Dr Pita Sharples, Maori Party Co-Leader: Budget Speech
Dr Pita Sharples, Maori Party Co-Leader: Budget Speech
19 May 2011
The much-anticipated Zero Budget was always going to be difficult for the Maori Party.
Our Relationship and Confidence and Supply Agreement with the National Party binds us to support budget measures that we may not like or agree with.
This government came to power as an economic crisis rocked the world but over the last three months the exceptional circumstances of the Canterbury earthquakes and the Pike River disaster, have made the sharp edges even more precarious.
An economic recession always has the most direct impact on those who are already worst off. So many families who are on low incomes, in casual or unskilled work or unemployed, who have dependents, are hit first, and hit hardest.
On top of that, any budget cuts to restore the national economy will have the greatest effect on those who are most dependent on government support.
Many are Maori, and our philosophy of whanaungatanga requires us to support and advocate for them.
But the Maori Party stands on our kaupapa Maori for all New Zealanders. Manaakitanga and kotahitanga demand that we give priority to te pani me te rawakore – the alienated and the dispossessed. These are values handed down by our ancestors, that continue to define us as tangata whenua and as Maori.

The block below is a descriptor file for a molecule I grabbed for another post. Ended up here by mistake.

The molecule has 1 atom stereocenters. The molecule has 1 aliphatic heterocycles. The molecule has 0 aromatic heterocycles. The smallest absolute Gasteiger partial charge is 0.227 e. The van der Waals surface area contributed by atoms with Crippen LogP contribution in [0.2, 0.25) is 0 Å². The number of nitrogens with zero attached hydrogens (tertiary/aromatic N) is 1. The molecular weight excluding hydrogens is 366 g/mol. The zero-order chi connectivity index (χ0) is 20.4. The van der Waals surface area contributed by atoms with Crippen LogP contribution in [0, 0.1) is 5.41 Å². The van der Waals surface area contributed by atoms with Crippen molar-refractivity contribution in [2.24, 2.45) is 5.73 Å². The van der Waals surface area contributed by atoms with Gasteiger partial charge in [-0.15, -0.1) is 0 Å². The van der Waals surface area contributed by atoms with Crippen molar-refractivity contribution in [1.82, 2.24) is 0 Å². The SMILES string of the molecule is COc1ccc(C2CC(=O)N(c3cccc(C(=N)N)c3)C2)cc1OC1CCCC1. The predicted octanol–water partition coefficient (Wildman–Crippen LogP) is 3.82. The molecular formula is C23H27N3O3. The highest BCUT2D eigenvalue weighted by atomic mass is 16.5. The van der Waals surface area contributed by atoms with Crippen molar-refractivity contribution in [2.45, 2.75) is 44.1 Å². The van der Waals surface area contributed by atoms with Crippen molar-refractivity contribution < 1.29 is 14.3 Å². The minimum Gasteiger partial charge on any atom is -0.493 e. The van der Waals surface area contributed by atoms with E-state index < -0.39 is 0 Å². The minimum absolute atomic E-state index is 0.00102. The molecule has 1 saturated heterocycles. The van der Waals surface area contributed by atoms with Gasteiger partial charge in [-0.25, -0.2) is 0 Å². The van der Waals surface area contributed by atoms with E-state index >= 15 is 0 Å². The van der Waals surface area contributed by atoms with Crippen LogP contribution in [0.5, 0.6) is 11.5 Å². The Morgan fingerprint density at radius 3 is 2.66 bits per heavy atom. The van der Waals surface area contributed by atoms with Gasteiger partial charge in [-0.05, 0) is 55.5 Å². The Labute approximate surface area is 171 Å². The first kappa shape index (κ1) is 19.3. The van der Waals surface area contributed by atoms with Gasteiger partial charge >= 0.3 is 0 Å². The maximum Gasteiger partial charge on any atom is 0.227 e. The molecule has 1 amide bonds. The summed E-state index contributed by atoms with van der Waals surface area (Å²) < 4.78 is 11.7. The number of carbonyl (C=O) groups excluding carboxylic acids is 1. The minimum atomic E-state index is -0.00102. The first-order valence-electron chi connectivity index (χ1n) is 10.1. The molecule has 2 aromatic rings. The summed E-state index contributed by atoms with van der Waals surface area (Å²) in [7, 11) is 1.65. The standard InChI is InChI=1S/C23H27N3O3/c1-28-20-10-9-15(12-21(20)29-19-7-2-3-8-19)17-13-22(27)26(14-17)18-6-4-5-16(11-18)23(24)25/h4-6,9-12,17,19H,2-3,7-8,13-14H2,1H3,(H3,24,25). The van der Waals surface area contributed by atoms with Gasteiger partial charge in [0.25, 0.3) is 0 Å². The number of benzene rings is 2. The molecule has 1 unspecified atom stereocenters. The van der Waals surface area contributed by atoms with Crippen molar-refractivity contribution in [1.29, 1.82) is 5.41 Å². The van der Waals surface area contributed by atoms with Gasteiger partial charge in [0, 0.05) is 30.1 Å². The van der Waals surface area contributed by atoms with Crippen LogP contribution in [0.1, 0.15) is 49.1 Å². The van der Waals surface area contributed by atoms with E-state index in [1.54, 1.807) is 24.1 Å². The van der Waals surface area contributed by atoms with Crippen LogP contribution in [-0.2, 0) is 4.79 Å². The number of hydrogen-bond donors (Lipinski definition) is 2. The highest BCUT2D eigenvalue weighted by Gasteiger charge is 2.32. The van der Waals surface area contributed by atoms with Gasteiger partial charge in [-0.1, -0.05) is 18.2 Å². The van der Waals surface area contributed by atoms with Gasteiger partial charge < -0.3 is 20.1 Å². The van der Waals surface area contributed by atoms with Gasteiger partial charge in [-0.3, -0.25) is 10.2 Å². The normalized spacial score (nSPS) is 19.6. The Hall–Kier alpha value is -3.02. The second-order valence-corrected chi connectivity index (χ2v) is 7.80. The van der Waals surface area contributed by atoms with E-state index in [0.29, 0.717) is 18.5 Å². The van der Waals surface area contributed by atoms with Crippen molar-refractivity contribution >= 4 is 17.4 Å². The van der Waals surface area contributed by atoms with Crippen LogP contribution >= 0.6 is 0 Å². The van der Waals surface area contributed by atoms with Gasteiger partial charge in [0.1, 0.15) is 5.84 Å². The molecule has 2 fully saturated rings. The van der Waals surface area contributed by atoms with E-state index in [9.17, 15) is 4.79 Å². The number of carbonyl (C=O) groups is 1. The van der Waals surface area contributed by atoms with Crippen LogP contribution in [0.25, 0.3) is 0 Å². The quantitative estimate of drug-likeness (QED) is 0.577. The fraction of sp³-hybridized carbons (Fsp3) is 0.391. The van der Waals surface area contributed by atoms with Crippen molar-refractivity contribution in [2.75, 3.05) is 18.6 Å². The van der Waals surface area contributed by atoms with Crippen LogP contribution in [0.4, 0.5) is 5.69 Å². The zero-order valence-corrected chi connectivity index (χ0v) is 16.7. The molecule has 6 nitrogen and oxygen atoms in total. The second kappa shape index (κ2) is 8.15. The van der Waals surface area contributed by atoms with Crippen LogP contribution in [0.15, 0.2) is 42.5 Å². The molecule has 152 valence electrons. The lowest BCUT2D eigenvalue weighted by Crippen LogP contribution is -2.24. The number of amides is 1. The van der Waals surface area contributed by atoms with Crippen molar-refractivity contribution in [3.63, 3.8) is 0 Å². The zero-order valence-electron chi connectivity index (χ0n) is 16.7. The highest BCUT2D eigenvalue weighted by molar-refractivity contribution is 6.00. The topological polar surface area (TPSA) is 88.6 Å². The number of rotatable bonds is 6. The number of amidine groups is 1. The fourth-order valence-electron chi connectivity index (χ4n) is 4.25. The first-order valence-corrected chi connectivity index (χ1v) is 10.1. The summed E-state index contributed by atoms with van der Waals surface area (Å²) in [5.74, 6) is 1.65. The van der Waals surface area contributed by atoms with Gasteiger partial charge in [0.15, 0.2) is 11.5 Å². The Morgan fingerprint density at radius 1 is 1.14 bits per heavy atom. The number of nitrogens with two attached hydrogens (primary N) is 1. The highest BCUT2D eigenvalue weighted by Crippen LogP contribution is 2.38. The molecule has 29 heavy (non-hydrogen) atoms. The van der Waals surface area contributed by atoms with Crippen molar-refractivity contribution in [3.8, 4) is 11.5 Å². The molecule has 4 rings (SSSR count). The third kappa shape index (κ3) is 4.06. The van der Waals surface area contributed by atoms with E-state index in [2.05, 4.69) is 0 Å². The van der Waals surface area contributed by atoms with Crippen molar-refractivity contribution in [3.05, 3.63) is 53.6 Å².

We also look to our tikanga tuku iho for solutions to entrenched social and economic problems. The challenge for all of us can be expressed this way:
Whaia te rangatiratanga – seek control of our own destiny!
That is what drove the Maori Party to enter Parliament. And that is what the Maori Party is looking for in this Budget.
We see rangatiratanga in the Maori education budget. Education for Maori is the way we maintain our language and cultural heritage, and to pass it on to future generations.
Education is also a critical pathway out of the poverty trap. It enables individuals and families to seize the chance to learn new skills, gain new experiences, to support their families and make a greater contribution to their communities.
New Zealand’s education system has a responsibility to deliver education that nurtures the identity, language and culture of Maori learners.
This Budget delivers $60 million over the next three years to build more kura kaupapa Maori.
It provides three million dollars of new money over three years to support development of a new kaupapa Maori curriculum and resources. There are nine million dollars over four years to support iwi to develop school- and community-based Maori language learning.
And at long last, kura kaupapa Maori get the same support for school transport as other schools, with eight million dollars in this budget.
There are also 6.5 million dollars so all decile one to three primary schools can run family-based literacy programmes.
And seventeen million dollars over four years so another 20 schools can take up the Kotahitanga teacher training programme. Kotahitanga helps staff to become more aware of how cultural differences influence their effectiveness as teachers.
So even in tough times, this government is maintaining an investment in our future as a Treaty-based nation, through this education budget.
In Maori Affairs, we have given priority to three areas hei whai i te rangatiratanga:
- whanau ora
- te reo Maori
- te Tiriti o Waitangi in the constitution